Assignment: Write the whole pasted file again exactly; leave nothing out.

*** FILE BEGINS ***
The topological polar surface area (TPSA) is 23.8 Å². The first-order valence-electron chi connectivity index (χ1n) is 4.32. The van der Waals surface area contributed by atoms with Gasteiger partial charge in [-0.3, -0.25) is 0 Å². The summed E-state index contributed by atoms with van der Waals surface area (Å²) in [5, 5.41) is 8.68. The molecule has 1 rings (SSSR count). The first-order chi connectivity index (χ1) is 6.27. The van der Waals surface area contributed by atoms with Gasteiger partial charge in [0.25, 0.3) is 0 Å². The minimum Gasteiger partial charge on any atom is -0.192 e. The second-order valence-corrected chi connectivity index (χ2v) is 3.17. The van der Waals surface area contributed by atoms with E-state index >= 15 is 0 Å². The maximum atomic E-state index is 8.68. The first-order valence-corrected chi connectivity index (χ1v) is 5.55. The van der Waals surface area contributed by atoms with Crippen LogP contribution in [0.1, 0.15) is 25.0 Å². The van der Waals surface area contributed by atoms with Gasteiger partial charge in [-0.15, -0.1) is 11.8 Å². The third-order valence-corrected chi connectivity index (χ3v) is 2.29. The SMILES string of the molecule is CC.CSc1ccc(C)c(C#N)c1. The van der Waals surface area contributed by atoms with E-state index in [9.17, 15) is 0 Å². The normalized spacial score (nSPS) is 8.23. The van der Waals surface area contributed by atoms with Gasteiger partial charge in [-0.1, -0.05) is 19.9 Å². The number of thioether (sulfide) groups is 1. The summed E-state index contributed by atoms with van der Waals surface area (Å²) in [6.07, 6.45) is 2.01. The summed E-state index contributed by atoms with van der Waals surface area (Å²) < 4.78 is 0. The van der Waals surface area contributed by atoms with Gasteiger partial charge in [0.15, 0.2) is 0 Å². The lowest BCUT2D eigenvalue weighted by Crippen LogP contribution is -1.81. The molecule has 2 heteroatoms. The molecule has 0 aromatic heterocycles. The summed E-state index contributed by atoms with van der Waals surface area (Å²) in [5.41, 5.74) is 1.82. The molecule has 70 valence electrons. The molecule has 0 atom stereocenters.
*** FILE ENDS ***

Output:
The topological polar surface area (TPSA) is 23.8 Å². The first-order valence-electron chi connectivity index (χ1n) is 4.32. The van der Waals surface area contributed by atoms with Gasteiger partial charge in [-0.3, -0.25) is 0 Å². The summed E-state index contributed by atoms with van der Waals surface area (Å²) in [5, 5.41) is 8.68. The molecule has 1 rings (SSSR count). The first-order chi connectivity index (χ1) is 6.27. The van der Waals surface area contributed by atoms with Gasteiger partial charge in [0.25, 0.3) is 0 Å². The minimum Gasteiger partial charge on any atom is -0.192 e. The second-order valence-corrected chi connectivity index (χ2v) is 3.17. The van der Waals surface area contributed by atoms with E-state index >= 15 is 0 Å². The maximum atomic E-state index is 8.68. The first-order valence-corrected chi connectivity index (χ1v) is 5.55. The van der Waals surface area contributed by atoms with Crippen LogP contribution in [0.1, 0.15) is 25.0 Å². The van der Waals surface area contributed by atoms with Gasteiger partial charge in [-0.15, -0.1) is 11.8 Å². The third-order valence-corrected chi connectivity index (χ3v) is 2.29. The SMILES string of the molecule is CC.CSc1ccc(C)c(C#N)c1. The van der Waals surface area contributed by atoms with E-state index in [9.17, 15) is 0 Å². The normalized spacial score (nSPS) is 8.23. The van der Waals surface area contributed by atoms with Gasteiger partial charge in [-0.1, -0.05) is 19.9 Å². The number of thioether (sulfide) groups is 1. The summed E-state index contributed by atoms with van der Waals surface area (Å²) in [6.07, 6.45) is 2.01. The summed E-state index contributed by atoms with van der Waals surface area (Å²) < 4.78 is 0. The van der Waals surface area contributed by atoms with Gasteiger partial charge in [0.15, 0.2) is 0 Å². The lowest BCUT2D eigenvalue weighted by Crippen LogP contribution is -1.81. The molecule has 2 heteroatoms. The molecule has 0 aromatic heterocycles. The summed E-state index contributed by atoms with van der Waals surface area (Å²) in [5.41, 5.74) is 1.82. The molecule has 70 valence electrons. The molecule has 0 atom stereocenters.